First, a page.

Up to the bat the Orioles rose, his face was filled with glee
There're various brands of glee you've never seen before.

"Strike one," the umpire cried, "strike two" --

the umpire said "strike three."

But you've seldom seen those kinds of strikes before.

For when Reuben twirls the sphere

The Planets shrink in fear.

And the sinuous sea serpent

Its sorrow tries to drown.

Then the cyclone hides its head,

And the birds go right to bed

For there's doings on the Diamond when Reuben comes to town.
Waddell's immaculate inning, and the rest of his superb shutout, were the talk of baseball for many years. This was not new for the man that thousands of baseball fans flocked to see in the early days of the Deadball Era-- the A's led the American League (and all of baseball) with an attendance of 420,000 in 1902. During exhibitions, sometimes Waddell would direct his fielders to leave the playing area while he struck out each hitter with ease. But Waddel had a bit of a temper, once being suspended after attacking a fan who baited him, and later fighting a teammate over a straw hat. The A's eventually sold Waddell to the Browns, where he continued to draw tremendous crowds.

The long and successful career of Rube Waddell came to a close when he contrated tuberculosis in 1913 after standing in a flooding icy river, stacking sandbags. The man who was born on Friday the 13th (October 1876) would die on April 1st, 1914. At his funeral, Connie Mack said "He was the greatest pitcher in the game... he may have failed us at times but to him, I and the other owners of the Athletics ball club, owe much."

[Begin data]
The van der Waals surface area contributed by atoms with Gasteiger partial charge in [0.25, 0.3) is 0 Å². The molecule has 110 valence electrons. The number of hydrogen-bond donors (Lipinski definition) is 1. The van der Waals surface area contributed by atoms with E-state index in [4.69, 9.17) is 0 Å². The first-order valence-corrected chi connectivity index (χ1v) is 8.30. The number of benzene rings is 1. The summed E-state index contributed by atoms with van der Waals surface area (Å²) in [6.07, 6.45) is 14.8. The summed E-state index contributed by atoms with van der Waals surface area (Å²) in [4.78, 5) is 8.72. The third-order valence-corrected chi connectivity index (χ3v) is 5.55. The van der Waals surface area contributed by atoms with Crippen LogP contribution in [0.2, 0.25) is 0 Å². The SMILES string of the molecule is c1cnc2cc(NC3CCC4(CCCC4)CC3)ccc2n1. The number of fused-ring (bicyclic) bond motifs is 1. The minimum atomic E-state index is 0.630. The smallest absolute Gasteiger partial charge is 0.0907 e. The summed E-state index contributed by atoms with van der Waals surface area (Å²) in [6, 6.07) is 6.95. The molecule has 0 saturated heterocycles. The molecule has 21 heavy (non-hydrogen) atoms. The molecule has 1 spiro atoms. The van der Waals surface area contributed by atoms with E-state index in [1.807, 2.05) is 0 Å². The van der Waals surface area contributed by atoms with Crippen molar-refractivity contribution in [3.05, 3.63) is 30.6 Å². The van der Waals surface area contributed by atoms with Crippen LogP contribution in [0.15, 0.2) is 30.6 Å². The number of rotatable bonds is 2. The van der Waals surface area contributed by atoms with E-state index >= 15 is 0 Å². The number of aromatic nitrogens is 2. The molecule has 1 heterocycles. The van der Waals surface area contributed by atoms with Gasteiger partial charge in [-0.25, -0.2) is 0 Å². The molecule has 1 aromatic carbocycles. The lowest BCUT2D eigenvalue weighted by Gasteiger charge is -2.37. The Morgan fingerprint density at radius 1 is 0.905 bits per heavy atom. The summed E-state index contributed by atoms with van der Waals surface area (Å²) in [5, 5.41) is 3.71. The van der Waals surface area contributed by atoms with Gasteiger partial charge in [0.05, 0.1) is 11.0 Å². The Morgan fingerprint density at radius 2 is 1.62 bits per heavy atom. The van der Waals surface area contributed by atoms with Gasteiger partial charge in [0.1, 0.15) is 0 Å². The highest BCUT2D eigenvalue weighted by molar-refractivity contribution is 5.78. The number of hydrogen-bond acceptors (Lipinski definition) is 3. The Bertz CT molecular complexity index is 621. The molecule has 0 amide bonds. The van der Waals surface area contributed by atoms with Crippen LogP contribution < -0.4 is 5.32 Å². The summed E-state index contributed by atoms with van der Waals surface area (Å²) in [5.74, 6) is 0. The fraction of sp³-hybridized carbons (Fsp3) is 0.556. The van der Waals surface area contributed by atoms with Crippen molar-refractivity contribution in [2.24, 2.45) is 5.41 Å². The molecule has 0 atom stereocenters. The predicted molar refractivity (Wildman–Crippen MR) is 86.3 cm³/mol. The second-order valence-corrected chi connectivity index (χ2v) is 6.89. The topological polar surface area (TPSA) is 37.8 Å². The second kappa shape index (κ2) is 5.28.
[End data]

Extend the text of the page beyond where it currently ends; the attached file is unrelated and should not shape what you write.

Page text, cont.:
Baseball does owe much of its popularity in the early 20th century to Waddell, and once again the history of baseball and the Immaculate Inning are twined together.

1 comment:

Dan O'Brien said...

Rube Waddell's first game for the Philadelphia Athletics was June 26, 1902. The July 1st game was his second game for the A's but his first victory. Connie Mack made those comments upon Rube's death but Mr. Mack did not attend his funeral. While it's true that Waddell benefited from the implementation of the foul-strike rule in 1903, it is somewhat misleading to simply mention his total strikeouts in his final two National League seasons. He led the NL in strikeouts per nine innings in 1900 and finished second in the lead in K/9 in 1901. He missed significant time both years due to suspensions. In 1902 in the American League (without the foul-strike rule in effect) he led the league with 210 strikeouts in 276 innings even though he didn't join the A's until late June. The following season his total strikeouts increased to 302 and Innings Pitched to 324 (even though he missed the final month of the 1903). And, with the help of the foul-strike rule his K/9 rate improved from 6.8 to 8.4.